William Ettrick (1726-1808), a justice of the peace, inherited his estate at High Barnes, Bishop Wearmouth, in 1752 at around 26 years old. The Ettrick family rented the rights to run the Sunderland ferry from the Bishop of Durham. This made a very decent profit as it was the only way to cross the River Wear.
It was this wealth that allowed William to defend himself against his wife’s cruelty separation case and which therefore produced such voluminous records. After immersing myself in the rich evidence about William, his life and his outlook on his world, I could not help but be slightly besotted by him. As I’ve tweeted recently, I can’t help but be fascinated by him, despite his many unpleasant deeds towards his family. This kind of attachment may not be bad thing for a historian, perhaps inevitable when we spend so long spying into past people’s lives, but it feels weird when we are drawn to the nasty subjects of our studies.
Anyway, I don’t think I am alone where William was concerned. Today’s post gives you a sense of how those outside his household-family saw him: eccentric to say the least, with a sneaking sense of joy in his peculiarities. He was known to be bad tempered and irascible. The History and Antiquities of Sunderland reported the stories that still circulated about him into the nineteenth century:
He was a man of independent spirit, somewhat of a humourist, but both feared and respected, and notwithstanding his eccentricities, he was possessed of great talents, and one of the best and most upright magistrates that the town of Sunderland or the county of Durham ever produced.
(For more on Justices of the Peace, see London Lives here)
The writer went on to repeat a couple of the most well-known anecdotes about Mr. Ettrick, which had lingered in local history for decades:
One day, coming to town upon magisterial duty, he observed a crowd of people surrounding one man, and gazing at him very intensely. He enquired who he was; upon being informed he was a great boxer come to town, he thought proper to send him a challenge to meet him. The boxer knew not from whom the challenge came; upon enquiring, he was told he was our most active magistrate; this alarmed him greatly, and he thought proper to leave the town. Mr. Ettrick, on his way home, seeing a crowd of people assembled, enquired the cause, and was told the boxer was leaving the town. Oh! oh! said he, tell him from me he is a great coward. I sent him a challenge, but he durst not accept it!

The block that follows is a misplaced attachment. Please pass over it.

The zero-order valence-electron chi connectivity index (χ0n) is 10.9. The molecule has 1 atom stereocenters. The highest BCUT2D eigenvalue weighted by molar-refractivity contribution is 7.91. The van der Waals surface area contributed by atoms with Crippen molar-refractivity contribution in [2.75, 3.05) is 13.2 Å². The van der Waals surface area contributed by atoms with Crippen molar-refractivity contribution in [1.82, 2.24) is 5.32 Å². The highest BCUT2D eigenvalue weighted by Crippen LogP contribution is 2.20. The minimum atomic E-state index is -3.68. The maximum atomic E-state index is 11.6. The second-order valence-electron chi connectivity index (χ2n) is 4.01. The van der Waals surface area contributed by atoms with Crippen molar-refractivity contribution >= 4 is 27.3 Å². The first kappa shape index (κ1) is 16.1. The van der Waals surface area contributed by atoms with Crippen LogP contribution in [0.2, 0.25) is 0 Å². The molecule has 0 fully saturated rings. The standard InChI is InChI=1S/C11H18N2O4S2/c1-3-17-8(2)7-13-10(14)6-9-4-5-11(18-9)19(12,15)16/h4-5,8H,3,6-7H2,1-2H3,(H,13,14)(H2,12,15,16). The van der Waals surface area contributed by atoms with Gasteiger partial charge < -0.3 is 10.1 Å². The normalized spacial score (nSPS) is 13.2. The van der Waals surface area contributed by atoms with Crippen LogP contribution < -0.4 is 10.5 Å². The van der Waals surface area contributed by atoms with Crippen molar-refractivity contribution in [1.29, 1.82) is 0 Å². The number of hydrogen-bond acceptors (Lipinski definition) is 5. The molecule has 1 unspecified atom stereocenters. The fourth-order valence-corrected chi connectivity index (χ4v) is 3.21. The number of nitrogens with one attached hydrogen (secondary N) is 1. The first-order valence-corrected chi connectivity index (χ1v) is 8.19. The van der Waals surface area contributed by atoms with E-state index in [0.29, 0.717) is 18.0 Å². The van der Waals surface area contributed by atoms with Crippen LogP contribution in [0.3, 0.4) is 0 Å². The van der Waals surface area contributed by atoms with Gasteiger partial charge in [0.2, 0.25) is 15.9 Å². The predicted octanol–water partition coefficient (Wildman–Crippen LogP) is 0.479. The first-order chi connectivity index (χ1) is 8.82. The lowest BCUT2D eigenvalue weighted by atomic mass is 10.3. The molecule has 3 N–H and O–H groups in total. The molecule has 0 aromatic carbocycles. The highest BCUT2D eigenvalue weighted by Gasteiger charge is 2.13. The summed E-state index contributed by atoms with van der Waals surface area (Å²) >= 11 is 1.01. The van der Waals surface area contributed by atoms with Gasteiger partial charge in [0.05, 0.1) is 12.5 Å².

I love this report. It seemed to occur after prize-fighting was formalised somewhat by Jack Broughton’s Boxing Rules in 1743. The ‘sport’ was still illegal, yet here was William – the magistrate – offering to go a round with a famous boxer!
The story seems to convey much about William: a gentleman who cultivated a tough manliness. Not for him the polite rules of conduct, or the emotional expressiveness of sensibility that was gripping genteel society from the 1760s. As I’ll discuss in future posts, William’s personae quite consciously rejected the polished side of life. If anything, he was a man who liked and spent time with men of noticeably lower social rank.
Here’s another local story of the Justice’s single-mindedness:
Upon another occasion, whilst sitting upon the bench, a cart-man was brought before him for not having his name upon his cart according to law: as a matter of course he was fined, but in a mitigated penalty. The man thinking he had been rather harshly dealt with determined to be revenged the first opportunity:– he had scarcely got his fine paid, and was leisurely driving up the High Street, when he met Mr. Ettrick’s cart-man driving his dung cart in an opposite direction. Here was a chance not to be neglected, so, getting off his own vehicle, he inspected that of the justice, when lo and behold his name was found wanting! Off he went to the magistrates’ room, George Inn, High Street, [and] laid an information, Mr. Ettrick who was still on the bench, tried his own case and fined himself! This proceeding afforded him infinite amusement.
I bet it did! This dung-cart will appear again as it featured in William’s thwarted instructions for his own funeral!
Next time, you’ll meet the highly opinionated William’s wife Catherine.